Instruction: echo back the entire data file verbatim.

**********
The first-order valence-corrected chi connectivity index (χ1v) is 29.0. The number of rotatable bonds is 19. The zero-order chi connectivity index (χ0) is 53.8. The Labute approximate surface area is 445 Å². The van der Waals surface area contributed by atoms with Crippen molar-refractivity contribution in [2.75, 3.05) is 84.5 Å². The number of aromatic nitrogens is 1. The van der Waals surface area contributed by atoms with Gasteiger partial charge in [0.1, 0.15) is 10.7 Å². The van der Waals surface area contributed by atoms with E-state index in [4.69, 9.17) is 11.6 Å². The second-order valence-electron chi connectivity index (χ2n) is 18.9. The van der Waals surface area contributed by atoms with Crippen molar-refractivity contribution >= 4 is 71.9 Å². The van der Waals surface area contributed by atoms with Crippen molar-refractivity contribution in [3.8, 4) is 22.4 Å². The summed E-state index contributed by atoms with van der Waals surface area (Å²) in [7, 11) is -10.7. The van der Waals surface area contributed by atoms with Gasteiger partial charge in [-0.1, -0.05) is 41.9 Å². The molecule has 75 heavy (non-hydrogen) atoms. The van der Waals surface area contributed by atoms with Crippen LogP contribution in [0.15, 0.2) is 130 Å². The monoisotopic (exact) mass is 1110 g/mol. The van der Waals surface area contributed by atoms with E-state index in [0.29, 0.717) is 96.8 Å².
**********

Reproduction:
The first-order valence-corrected chi connectivity index (χ1v) is 29.0. The number of rotatable bonds is 19. The zero-order chi connectivity index (χ0) is 53.8. The Labute approximate surface area is 445 Å². The van der Waals surface area contributed by atoms with Crippen molar-refractivity contribution in [2.75, 3.05) is 84.5 Å². The number of aromatic nitrogens is 1. The van der Waals surface area contributed by atoms with Gasteiger partial charge in [0.1, 0.15) is 10.7 Å². The van der Waals surface area contributed by atoms with E-state index in [4.69, 9.17) is 11.6 Å². The second-order valence-electron chi connectivity index (χ2n) is 18.9. The van der Waals surface area contributed by atoms with Crippen molar-refractivity contribution >= 4 is 71.9 Å². The van der Waals surface area contributed by atoms with Crippen molar-refractivity contribution in [3.8, 4) is 22.4 Å². The summed E-state index contributed by atoms with van der Waals surface area (Å²) in [7, 11) is -10.7. The van der Waals surface area contributed by atoms with Gasteiger partial charge in [-0.1, -0.05) is 41.9 Å². The molecule has 75 heavy (non-hydrogen) atoms. The van der Waals surface area contributed by atoms with Crippen LogP contribution in [0.15, 0.2) is 130 Å². The monoisotopic (exact) mass is 1110 g/mol. The van der Waals surface area contributed by atoms with E-state index in [0.29, 0.717) is 96.8 Å².